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Public Rally To Save Existing Footfall On Liberty Square

New premises to which An Post is expected to set up shop.

The ‘Stop the Move – Save our Square’ action committee here in Thurles have announced their intention to hold a public rally; same to take place on Friday morning, March 29th next.

The rally will start at 11.00am on Friday morning; with protesters first assembling in the area of the Parnell Street Car Park. Those attending will then make their way out onto Liberty Square, following a route around the Square, before halting outside the current An Post offices.

An Post has repeatedly proclaimed their now existing work premises in Liberty Square as not being ‘fit for purpose’ and also that it would not be financially cost effective to undertake any necessary renovation.

An Post representatives also informed the ‘Stop the Move – Save our Square’ action committee, on Wednesday last, at what was described by the latter as “a disappointing meeting”, that a lease agreement had already been signed to rent their new premises; same having been already selected 500 metres away in the Thurles shopping centre.

The organisers are encouraging as many people as possible to come out in force for this rally, thus sending a message to An Post officials that remaining businesses wish the An Post office to remain at its present location, attracting continued footfall in the town centre area.

A post of Minister for Posts and Telegraphs initially took on the responsibility for Ireland’s postal and telecommunications services for some 60 years, from 1924 right up until 1984. One of the largest civil service departments in the Irish State at its apex; attempts to reform this sector were began in 1978, with the creation of a Posts and Telegraphs Review Group.

Following the delivery of a report from the latter in 1979, same then led to the creation of An Bord Poist, then chaired by Mr Feargal Quinn, and An Bord Telecom, then chaired by Mr Michael Smurfit. Both entities continued to trade until they were replaced in 1984, as state-sponsored agencies.

Its powers and responsibilities were transferred to the newly created Department of Communications. This was one of the largest reorganisations of the civil service in modern times, the old department having had a workforce of some 30,000 employees prior to its dissolution. With the transfer of personnel to the new agencies, the number of civil service employees were almost halved overnight.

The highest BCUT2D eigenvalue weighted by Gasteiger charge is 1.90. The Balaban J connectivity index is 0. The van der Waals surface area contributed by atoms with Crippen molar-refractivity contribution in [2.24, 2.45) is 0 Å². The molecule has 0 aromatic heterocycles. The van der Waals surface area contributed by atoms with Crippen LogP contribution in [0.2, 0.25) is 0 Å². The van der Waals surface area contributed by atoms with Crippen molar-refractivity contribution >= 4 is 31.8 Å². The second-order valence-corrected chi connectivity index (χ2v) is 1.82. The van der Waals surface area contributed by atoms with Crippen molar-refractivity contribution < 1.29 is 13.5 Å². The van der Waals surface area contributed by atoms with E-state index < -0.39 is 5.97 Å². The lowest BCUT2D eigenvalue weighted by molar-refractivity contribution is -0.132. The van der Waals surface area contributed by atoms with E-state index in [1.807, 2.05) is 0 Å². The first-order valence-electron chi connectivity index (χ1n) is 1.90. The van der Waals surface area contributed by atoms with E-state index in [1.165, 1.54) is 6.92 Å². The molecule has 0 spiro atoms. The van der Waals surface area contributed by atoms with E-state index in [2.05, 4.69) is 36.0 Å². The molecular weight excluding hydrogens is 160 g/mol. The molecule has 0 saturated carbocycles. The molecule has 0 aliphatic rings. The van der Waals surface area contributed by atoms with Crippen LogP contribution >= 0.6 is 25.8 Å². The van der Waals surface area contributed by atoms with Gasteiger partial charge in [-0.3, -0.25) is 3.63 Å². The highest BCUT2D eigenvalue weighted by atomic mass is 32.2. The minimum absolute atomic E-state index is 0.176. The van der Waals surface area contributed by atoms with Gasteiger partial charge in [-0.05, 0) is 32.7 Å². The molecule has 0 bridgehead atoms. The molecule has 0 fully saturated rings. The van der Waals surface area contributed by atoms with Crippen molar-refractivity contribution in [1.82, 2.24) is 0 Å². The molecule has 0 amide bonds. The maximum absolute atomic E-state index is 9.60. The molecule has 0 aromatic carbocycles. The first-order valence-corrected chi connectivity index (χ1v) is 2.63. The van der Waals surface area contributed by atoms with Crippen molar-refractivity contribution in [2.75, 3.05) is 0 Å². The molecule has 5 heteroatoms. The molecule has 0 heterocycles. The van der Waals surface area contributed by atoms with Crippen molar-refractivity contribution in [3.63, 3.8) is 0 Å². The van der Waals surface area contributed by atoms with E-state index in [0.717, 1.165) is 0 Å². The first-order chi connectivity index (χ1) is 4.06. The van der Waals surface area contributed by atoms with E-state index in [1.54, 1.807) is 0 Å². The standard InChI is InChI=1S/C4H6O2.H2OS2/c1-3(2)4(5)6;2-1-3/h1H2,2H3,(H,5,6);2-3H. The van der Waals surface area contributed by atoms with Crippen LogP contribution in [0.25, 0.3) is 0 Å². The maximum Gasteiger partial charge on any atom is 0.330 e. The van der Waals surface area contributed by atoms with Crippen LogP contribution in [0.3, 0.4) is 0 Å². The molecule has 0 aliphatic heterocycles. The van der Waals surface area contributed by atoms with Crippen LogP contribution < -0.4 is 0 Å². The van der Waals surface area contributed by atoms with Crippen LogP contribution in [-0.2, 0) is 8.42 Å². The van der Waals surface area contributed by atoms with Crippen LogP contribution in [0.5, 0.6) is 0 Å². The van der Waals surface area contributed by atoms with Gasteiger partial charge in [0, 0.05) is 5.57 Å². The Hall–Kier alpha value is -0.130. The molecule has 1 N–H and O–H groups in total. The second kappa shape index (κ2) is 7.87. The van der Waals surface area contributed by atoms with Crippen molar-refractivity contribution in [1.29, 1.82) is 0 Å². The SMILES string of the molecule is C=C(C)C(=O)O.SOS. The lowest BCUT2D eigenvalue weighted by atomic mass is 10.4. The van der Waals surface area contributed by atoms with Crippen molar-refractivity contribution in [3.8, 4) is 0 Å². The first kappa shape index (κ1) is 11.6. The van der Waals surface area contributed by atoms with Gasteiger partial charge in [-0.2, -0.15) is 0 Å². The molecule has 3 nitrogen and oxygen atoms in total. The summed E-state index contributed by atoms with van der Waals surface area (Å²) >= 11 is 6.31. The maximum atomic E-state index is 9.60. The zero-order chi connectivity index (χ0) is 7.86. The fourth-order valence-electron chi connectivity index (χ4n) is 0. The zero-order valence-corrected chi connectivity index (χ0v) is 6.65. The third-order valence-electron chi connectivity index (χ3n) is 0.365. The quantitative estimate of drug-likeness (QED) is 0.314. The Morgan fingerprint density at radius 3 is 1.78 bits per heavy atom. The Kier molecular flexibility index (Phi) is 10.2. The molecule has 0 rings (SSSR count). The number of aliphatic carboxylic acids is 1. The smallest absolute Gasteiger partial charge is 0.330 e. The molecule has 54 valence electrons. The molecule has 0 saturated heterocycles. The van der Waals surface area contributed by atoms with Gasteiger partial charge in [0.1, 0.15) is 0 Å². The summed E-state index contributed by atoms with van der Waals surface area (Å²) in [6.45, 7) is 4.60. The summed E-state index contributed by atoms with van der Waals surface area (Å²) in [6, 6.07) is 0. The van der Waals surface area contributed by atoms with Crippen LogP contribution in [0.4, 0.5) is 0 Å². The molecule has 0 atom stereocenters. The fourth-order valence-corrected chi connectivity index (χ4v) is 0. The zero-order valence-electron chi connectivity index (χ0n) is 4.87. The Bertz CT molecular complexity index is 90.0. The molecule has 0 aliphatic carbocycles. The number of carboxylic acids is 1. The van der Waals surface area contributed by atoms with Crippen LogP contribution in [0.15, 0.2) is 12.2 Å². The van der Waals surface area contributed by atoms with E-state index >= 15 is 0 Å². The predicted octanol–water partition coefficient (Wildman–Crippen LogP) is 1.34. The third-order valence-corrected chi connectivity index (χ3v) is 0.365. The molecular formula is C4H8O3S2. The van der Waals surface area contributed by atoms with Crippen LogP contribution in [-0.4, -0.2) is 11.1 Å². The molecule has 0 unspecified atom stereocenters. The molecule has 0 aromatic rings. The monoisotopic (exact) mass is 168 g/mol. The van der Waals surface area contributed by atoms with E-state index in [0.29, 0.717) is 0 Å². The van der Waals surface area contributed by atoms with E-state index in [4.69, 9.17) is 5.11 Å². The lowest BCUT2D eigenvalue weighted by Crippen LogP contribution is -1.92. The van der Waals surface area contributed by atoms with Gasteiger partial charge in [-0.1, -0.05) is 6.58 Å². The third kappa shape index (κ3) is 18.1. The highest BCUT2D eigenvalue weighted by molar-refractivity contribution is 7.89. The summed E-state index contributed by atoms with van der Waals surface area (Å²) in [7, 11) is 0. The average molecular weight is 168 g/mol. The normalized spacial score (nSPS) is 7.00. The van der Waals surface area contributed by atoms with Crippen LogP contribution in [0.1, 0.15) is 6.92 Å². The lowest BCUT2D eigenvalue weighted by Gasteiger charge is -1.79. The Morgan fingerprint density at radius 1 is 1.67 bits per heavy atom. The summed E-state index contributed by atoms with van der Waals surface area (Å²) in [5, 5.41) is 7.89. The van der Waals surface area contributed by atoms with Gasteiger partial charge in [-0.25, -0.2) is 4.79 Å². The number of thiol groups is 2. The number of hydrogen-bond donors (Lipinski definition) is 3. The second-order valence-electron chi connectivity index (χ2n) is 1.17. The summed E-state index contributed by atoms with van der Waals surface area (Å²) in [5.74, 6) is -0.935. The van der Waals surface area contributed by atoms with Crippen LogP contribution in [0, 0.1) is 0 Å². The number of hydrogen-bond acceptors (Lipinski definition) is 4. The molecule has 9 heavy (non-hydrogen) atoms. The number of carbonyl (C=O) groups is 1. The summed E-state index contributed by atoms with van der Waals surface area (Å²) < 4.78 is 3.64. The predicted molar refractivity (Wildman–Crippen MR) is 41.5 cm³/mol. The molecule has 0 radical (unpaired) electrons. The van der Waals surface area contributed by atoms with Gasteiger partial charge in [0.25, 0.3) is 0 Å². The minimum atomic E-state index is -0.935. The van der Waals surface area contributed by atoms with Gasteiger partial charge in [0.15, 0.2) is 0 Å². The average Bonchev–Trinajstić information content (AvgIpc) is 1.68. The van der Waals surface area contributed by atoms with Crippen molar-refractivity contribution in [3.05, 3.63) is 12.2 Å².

Thus An Post, our Irish postal administration, first came into being in 1984 when, under the terms of the Postal & Telecommunications Services Act of 1983, the Post Office services of the Department of Posts and Telegraphs (P&T) were divided between An Post and Telecom Eireann; with the telecommunications operator today known as Eir.

Thurles Post Office moved once before, previously having existed on the south side or ‘Money Side’ in that building known today (2019) as The County Bar, before moving across the road to the north side; where it is presently located on the ‘Sunny Side’.

The positioning of Thurles Post Office during the latter half of the 1800’s, in the then Main Street of Thurles, now renamed Liberty Square.

It was at its present location that, in 1902, the great, late General Richard (Dick) Mulcahy joined the post office’s engineering department, working first here in Thurles. Elected to the First Dáil in the 1918 General Election for Dublin / Clontarf, Mulcahy was appointed Minister for Defence in the new (alternative) government and later to the post of Assistant Minister for Defence. In March 1919 he became IRA chief of staff, a position he held until January 1922. It was he, who together with Michael Collins, was instrumental in developing IRA military strategy against the British, during the War of Independence.
General Richard Mulcahy of course was buried following his death (16th December 1971) in Ballymoreen Cemetery, Littleton, Thurles, Co. Tipperary.

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